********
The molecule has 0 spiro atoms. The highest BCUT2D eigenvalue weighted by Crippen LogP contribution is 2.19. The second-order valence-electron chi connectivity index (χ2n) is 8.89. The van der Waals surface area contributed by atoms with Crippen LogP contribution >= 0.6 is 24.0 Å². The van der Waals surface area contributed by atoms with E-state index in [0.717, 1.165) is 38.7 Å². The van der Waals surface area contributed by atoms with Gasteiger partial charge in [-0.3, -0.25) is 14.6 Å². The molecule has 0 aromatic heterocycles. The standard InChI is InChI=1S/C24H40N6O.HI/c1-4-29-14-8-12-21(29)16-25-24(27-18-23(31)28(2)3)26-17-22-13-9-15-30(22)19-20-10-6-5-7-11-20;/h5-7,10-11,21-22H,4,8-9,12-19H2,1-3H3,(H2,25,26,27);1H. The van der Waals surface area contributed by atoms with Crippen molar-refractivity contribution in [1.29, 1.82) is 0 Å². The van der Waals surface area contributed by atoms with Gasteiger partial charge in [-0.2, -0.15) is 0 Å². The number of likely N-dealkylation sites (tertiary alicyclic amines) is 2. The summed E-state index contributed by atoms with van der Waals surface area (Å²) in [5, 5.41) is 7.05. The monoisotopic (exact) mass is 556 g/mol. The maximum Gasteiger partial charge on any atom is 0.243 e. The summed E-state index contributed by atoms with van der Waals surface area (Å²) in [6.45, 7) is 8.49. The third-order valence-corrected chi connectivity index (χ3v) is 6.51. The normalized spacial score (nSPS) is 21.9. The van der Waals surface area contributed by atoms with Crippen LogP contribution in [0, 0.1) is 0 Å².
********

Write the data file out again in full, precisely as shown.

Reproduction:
The molecule has 0 spiro atoms. The highest BCUT2D eigenvalue weighted by Crippen LogP contribution is 2.19. The second-order valence-electron chi connectivity index (χ2n) is 8.89. The van der Waals surface area contributed by atoms with Crippen LogP contribution >= 0.6 is 24.0 Å². The van der Waals surface area contributed by atoms with E-state index in [0.717, 1.165) is 38.7 Å². The van der Waals surface area contributed by atoms with Gasteiger partial charge in [-0.3, -0.25) is 14.6 Å². The molecule has 0 aromatic heterocycles. The standard InChI is InChI=1S/C24H40N6O.HI/c1-4-29-14-8-12-21(29)16-25-24(27-18-23(31)28(2)3)26-17-22-13-9-15-30(22)19-20-10-6-5-7-11-20;/h5-7,10-11,21-22H,4,8-9,12-19H2,1-3H3,(H2,25,26,27);1H. The van der Waals surface area contributed by atoms with Crippen molar-refractivity contribution in [1.29, 1.82) is 0 Å². The van der Waals surface area contributed by atoms with Gasteiger partial charge in [-0.2, -0.15) is 0 Å². The number of likely N-dealkylation sites (tertiary alicyclic amines) is 2. The summed E-state index contributed by atoms with van der Waals surface area (Å²) in [5, 5.41) is 7.05. The monoisotopic (exact) mass is 556 g/mol. The maximum Gasteiger partial charge on any atom is 0.243 e. The summed E-state index contributed by atoms with van der Waals surface area (Å²) in [6.45, 7) is 8.49. The third-order valence-corrected chi connectivity index (χ3v) is 6.51. The normalized spacial score (nSPS) is 21.9. The van der Waals surface area contributed by atoms with Crippen LogP contribution in [0, 0.1) is 0 Å².